Suspended 2 games by the NFL.
NFL suspends Henry for next two games
By GEOFF HOBSON
October 6, 2006
As they were last Sunday, the Bengals will be without wide receiver Chris Henry for the next two games after the NFL suspended him without pay for violations of the league’s personal conduct policy and substance abuse policy. He's also been fined $20,000.
Henry is not expected to appeal the NFL's ruling.
Henry, who has pled guilty to possession of marijuana and a gun charge in the last six months, was benched by head coach Marvin Lewis in the 38-13 loss to the Patriots after he was discovered in a car in which teammate Odell Thurman was arrested for driving while impaired.
Thurman’s four-game suspension for violations of the NFL’s substance abuse policy was extended to a year following the arrest hours after the Bengals’ 28-20 victory in Pittsburgh Sept. 24.
The decision means that the Bengals will play three straight games without one of their top three picks from the 2005 NFL Draft. Thurman, a second-rounder, joins first-rounder and Georgia teammate David Pollack as those lost for the year after Pollack broke his neck in the Sept. 17 victory over Cleveland.
Henry, 23, a third-rounder out of West Virginia, played his two best games before the benching. He is currently third on the club in receiving with 11 catches for 177 yards. His two touchdowns came in the first half in Pittsburgh and 113 yards came in his first 100-yard game of his career against Cleveland.
The move comes on the day the Bengals began their three-day weekend off because of the bye. They return to practice Monday in preparation for the Oct. 15 game in Tampa Bay, followed by an Oct. 22 home game against Carolina.
Henry can’t practice for those two weeks, but he can attend meetings and work out by himself at Paul Brown Stadium.
Henry, arrested four times since December, could be looking at another suspension. He is due in Clermont County in two weeks to face a June DUI charge of his own. He was also arrested in June for supplying alcohol to minors.
According to the NFL’s alcohol policy, a first offense generally is a fine. But if the player has had a prior drug or alcohol-related misconduct, increased discipline “up to and including a suspension” can be served.
Thurman and Henry became close friends last year during their rookie seasons, but Lewis ordered Thurman’s locker cleaned out and said the Bengals didn’t want him around PBS while serving the suspension.
Henry, whose salary this season is $350,000, is out $41,176 with the loss of two game checks.
It also hurts the Bengals’ rich corps of receivers with Tab Perry (hip) already out for what may be several more weeks. They hope to get something more out of Antonio Chatman, a 5-8 speedy slot receiver who has been hampered by a groin injury since the first weekend of training camp. He was active for the first time against the Patriots this season and is still waiting to make his first catch as a Bengal.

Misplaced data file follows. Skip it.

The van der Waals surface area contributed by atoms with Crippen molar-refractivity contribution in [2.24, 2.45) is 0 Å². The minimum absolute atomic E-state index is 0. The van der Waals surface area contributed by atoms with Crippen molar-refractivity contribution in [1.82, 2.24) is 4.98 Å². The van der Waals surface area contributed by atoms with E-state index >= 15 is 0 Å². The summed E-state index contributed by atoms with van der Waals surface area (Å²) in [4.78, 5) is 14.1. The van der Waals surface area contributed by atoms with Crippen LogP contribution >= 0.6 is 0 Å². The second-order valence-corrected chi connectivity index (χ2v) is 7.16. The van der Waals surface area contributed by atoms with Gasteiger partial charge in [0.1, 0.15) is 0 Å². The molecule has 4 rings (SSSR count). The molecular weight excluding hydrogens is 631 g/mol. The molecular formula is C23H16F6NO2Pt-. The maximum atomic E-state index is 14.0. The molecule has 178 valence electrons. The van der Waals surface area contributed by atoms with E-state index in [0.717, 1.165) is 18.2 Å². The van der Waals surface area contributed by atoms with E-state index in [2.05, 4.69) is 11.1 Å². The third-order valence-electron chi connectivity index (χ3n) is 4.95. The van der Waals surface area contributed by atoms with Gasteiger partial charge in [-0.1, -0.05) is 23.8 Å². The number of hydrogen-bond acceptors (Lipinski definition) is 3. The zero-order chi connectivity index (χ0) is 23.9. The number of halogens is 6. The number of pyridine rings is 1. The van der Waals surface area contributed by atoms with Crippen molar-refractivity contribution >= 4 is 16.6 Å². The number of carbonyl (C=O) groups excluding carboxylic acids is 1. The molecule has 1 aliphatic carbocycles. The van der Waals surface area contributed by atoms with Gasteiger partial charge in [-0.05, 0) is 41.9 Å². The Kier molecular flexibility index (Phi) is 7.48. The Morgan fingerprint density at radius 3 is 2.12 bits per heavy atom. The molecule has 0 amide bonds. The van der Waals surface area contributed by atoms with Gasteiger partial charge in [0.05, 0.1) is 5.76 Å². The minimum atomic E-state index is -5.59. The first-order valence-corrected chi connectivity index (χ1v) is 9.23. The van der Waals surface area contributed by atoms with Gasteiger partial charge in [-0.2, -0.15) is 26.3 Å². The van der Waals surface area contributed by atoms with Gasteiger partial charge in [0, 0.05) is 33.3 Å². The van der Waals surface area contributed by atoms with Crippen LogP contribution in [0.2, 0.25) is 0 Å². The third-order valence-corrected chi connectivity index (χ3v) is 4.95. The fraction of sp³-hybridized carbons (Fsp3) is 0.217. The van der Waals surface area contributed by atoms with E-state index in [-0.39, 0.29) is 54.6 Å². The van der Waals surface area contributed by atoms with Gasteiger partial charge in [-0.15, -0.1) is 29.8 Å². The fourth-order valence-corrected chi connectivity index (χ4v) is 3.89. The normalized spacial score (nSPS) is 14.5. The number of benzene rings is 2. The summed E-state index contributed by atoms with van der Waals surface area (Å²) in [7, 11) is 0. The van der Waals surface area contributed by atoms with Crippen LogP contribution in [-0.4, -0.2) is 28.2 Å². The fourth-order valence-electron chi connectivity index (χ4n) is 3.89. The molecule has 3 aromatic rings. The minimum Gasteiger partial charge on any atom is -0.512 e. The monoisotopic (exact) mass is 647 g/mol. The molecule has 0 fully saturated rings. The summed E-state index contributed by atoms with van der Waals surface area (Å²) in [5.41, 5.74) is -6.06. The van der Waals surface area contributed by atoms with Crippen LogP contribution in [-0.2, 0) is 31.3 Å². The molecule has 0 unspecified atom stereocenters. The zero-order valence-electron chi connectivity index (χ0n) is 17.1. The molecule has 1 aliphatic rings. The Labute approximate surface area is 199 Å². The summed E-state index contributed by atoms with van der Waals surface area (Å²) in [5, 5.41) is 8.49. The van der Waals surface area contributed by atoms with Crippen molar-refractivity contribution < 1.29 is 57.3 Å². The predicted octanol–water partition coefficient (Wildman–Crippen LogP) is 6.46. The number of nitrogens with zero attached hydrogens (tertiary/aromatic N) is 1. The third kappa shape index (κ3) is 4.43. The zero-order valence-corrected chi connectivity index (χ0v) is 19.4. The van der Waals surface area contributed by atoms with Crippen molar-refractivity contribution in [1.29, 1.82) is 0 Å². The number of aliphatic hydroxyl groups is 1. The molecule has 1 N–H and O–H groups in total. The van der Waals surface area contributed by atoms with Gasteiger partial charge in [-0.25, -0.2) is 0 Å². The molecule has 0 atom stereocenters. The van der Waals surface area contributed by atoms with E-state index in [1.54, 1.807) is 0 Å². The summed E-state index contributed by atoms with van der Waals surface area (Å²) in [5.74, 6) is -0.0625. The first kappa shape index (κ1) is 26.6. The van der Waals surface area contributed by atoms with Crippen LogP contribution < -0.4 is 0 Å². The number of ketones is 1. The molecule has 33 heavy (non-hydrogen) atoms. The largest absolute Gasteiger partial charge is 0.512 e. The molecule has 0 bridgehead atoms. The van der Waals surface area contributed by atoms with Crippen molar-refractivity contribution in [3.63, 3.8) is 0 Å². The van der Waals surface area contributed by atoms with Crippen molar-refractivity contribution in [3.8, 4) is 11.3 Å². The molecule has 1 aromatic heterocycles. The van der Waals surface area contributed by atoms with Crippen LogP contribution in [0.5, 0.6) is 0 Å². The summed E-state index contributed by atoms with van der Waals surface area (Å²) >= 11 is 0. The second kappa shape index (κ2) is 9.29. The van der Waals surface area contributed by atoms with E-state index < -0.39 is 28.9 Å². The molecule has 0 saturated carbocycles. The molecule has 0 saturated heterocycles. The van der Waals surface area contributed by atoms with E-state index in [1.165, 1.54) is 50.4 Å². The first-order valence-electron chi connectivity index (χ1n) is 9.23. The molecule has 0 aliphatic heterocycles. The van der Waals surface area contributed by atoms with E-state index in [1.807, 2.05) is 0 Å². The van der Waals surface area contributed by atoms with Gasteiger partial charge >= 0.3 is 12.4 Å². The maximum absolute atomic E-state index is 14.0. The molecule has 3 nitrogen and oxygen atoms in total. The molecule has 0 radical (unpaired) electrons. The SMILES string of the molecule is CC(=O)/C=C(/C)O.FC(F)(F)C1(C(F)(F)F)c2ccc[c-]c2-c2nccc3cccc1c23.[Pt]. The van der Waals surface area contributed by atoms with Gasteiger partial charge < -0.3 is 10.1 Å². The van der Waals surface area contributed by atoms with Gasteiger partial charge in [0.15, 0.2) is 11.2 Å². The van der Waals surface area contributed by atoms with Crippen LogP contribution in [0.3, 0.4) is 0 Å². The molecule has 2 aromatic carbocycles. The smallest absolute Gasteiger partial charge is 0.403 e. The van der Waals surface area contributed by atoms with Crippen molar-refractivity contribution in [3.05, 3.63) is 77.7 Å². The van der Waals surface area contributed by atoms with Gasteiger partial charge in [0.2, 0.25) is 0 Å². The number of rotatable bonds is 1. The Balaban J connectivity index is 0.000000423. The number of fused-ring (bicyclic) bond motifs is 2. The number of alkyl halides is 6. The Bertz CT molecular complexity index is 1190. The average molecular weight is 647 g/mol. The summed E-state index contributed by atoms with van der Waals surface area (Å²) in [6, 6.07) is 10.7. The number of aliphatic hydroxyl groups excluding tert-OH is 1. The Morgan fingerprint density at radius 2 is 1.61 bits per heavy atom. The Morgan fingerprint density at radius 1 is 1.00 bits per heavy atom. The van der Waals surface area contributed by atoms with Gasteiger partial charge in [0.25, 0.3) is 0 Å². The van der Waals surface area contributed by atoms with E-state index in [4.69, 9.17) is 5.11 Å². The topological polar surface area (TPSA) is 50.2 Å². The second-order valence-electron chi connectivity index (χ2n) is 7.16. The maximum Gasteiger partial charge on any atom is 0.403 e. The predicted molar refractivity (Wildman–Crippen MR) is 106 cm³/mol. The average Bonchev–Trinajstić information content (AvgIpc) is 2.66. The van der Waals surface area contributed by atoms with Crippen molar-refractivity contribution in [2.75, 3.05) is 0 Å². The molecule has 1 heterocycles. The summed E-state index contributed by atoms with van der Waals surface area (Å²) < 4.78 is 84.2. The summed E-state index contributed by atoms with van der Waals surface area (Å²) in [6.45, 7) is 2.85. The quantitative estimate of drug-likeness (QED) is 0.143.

T.J. Houshmandzadeh, who is usually in the slot on passing downs with Henry and Chad Johnson flanking him (he’s averaging 16.4 yards on his five third-down catches), would move outside with Chatman or Kelley Washington in the slot. Washington, who has nine catches for 115 yards and a touchdown this season, can also play on the outside.
“Chris is a big part of what we do. He likes to go and get the deep ball and we’re going to need guys to step up,” Houshmandzadeh said. “We’ve got guys that can play. Kelley can play. Antonio can play. Guys do different things, but there isn’t going to be a dropoff.”
The suspension is another twist in a hard road that began two days before the Bengals clinched the AFC North title last December when Henry was first arrested. That was the marijuana charge in Covington, Ky.
The incident spawned a stretch of six Bengals getting arrested in nine different incidents, capped by the Thurman DUI that also took Henry down for the New England game. In the eye of the storm, Lewis has the Bengals off to a 3-1 start as well as their first perfect preseason ever in maintaining there have been no distractions.
But now the off-field antics have cost him one of his most devastating offensive players, which Lewis seemed to be preparing his team for last week.
“We’ll see,” Houshmandzadeh said. “I don’t think it would have mattered at all last game. I think the only thing that could have changed that game is if we had Hall of Famers everywhere. But he helps us. Chris has a career in front of him if he can get it together.”
With the recent five-game suspension of Titans defensive tackle Albert Haynesworth for stepping on a player’s unprotected head, and messages from NFL Players Association chief Gene Upshaw, Houshmandzadeh isn’t surprised with the suspension.
“You think it is (right) if they just got a guy for five games for stomping a guy’s face,” Houshmandzadeh said. “Talking to Gene, the NFL has an image that other players that came before built up and they’re trying to protect it. They don’t want us to just come running through it and tearing it down. It’s about respecting the game. It’s a privilege not a right. You know if something happens, you could be sitting at home and someone else is in your spot.”
Henry won't count on the roster for the next two weeks.